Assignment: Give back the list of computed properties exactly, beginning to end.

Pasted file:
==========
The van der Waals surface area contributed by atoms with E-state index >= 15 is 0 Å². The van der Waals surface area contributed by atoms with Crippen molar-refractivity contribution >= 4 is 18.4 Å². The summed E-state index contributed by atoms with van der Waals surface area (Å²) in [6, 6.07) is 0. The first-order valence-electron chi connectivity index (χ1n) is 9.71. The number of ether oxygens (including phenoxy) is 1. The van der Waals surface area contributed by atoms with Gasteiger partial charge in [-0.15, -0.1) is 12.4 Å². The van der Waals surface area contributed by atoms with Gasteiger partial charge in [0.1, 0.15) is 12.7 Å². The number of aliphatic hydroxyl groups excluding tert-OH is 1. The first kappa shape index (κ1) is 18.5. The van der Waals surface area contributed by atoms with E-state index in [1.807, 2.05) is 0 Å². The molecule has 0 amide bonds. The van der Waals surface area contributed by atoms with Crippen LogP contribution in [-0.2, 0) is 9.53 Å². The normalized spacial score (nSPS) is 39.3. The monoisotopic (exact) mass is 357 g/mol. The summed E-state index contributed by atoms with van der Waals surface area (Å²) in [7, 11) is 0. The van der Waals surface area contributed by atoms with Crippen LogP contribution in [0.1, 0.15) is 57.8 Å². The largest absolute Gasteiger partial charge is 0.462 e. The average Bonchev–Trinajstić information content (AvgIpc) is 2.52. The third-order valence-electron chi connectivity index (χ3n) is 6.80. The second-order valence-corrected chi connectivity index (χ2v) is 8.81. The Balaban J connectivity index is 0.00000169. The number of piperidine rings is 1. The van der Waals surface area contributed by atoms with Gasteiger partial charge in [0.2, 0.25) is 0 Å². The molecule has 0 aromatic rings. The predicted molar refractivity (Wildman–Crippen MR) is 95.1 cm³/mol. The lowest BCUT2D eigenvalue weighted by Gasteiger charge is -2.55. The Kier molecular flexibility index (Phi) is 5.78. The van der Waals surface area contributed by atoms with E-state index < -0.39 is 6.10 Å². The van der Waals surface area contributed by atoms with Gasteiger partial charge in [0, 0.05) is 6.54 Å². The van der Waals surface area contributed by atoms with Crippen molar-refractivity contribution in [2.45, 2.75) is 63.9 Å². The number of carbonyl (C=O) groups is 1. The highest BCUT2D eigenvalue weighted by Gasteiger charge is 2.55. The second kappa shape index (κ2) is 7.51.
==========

The van der Waals surface area contributed by atoms with E-state index >= 15 is 0 Å². The van der Waals surface area contributed by atoms with Crippen molar-refractivity contribution >= 4 is 18.4 Å². The summed E-state index contributed by atoms with van der Waals surface area (Å²) in [6, 6.07) is 0. The first-order valence-electron chi connectivity index (χ1n) is 9.71. The number of ether oxygens (including phenoxy) is 1. The van der Waals surface area contributed by atoms with Gasteiger partial charge in [-0.15, -0.1) is 12.4 Å². The van der Waals surface area contributed by atoms with Gasteiger partial charge in [0.1, 0.15) is 12.7 Å². The number of aliphatic hydroxyl groups excluding tert-OH is 1. The first kappa shape index (κ1) is 18.5. The van der Waals surface area contributed by atoms with E-state index in [1.807, 2.05) is 0 Å². The molecule has 0 amide bonds. The van der Waals surface area contributed by atoms with Crippen LogP contribution in [-0.2, 0) is 9.53 Å². The normalized spacial score (nSPS) is 39.3. The monoisotopic (exact) mass is 357 g/mol. The summed E-state index contributed by atoms with van der Waals surface area (Å²) in [7, 11) is 0. The van der Waals surface area contributed by atoms with Crippen LogP contribution in [0.1, 0.15) is 57.8 Å². The largest absolute Gasteiger partial charge is 0.462 e. The average Bonchev–Trinajstić information content (AvgIpc) is 2.52. The third-order valence-electron chi connectivity index (χ3n) is 6.80. The second-order valence-corrected chi connectivity index (χ2v) is 8.81. The Balaban J connectivity index is 0.00000169. The number of piperidine rings is 1. The van der Waals surface area contributed by atoms with Gasteiger partial charge in [0.2, 0.25) is 0 Å². The molecule has 0 aromatic rings. The predicted molar refractivity (Wildman–Crippen MR) is 95.1 cm³/mol. The lowest BCUT2D eigenvalue weighted by Gasteiger charge is -2.55. The Kier molecular flexibility index (Phi) is 5.78. The van der Waals surface area contributed by atoms with E-state index < -0.39 is 6.10 Å². The van der Waals surface area contributed by atoms with Gasteiger partial charge in [0, 0.05) is 6.54 Å². The van der Waals surface area contributed by atoms with Crippen molar-refractivity contribution in [2.45, 2.75) is 63.9 Å². The number of carbonyl (C=O) groups is 1. The highest BCUT2D eigenvalue weighted by Gasteiger charge is 2.55. The second kappa shape index (κ2) is 7.51.